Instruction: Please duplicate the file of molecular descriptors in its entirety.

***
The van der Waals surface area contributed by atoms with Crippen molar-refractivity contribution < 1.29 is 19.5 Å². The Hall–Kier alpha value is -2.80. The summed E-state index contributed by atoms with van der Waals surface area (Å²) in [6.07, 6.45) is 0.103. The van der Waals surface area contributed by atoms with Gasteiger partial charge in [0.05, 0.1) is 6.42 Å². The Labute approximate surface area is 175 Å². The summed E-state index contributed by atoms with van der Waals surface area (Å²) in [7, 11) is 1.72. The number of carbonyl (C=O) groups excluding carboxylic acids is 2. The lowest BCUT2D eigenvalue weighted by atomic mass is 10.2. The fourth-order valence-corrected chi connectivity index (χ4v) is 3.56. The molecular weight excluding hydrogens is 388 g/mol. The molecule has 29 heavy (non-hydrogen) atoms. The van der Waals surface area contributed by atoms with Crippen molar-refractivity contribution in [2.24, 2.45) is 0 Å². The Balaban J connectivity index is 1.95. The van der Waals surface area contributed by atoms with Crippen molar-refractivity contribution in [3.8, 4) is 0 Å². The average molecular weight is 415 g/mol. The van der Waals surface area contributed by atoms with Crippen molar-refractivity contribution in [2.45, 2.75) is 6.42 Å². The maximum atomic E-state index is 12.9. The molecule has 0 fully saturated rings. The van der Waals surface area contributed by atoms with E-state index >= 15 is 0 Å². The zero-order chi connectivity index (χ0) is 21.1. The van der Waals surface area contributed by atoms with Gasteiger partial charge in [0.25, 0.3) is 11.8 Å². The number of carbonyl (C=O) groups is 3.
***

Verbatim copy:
The van der Waals surface area contributed by atoms with Crippen molar-refractivity contribution < 1.29 is 19.5 Å². The Hall–Kier alpha value is -2.80. The summed E-state index contributed by atoms with van der Waals surface area (Å²) in [6.07, 6.45) is 0.103. The van der Waals surface area contributed by atoms with Gasteiger partial charge in [0.05, 0.1) is 6.42 Å². The Labute approximate surface area is 175 Å². The summed E-state index contributed by atoms with van der Waals surface area (Å²) in [7, 11) is 1.72. The number of carbonyl (C=O) groups excluding carboxylic acids is 2. The lowest BCUT2D eigenvalue weighted by atomic mass is 10.2. The fourth-order valence-corrected chi connectivity index (χ4v) is 3.56. The molecular weight excluding hydrogens is 388 g/mol. The molecule has 29 heavy (non-hydrogen) atoms. The van der Waals surface area contributed by atoms with Crippen molar-refractivity contribution in [2.24, 2.45) is 0 Å². The Balaban J connectivity index is 1.95. The van der Waals surface area contributed by atoms with Crippen molar-refractivity contribution in [3.8, 4) is 0 Å². The average molecular weight is 415 g/mol. The van der Waals surface area contributed by atoms with Crippen molar-refractivity contribution in [2.45, 2.75) is 6.42 Å². The maximum atomic E-state index is 12.9. The molecule has 0 fully saturated rings. The van der Waals surface area contributed by atoms with E-state index >= 15 is 0 Å². The zero-order chi connectivity index (χ0) is 21.1. The van der Waals surface area contributed by atoms with Gasteiger partial charge in [0.25, 0.3) is 11.8 Å². The number of carbonyl (C=O) groups is 3.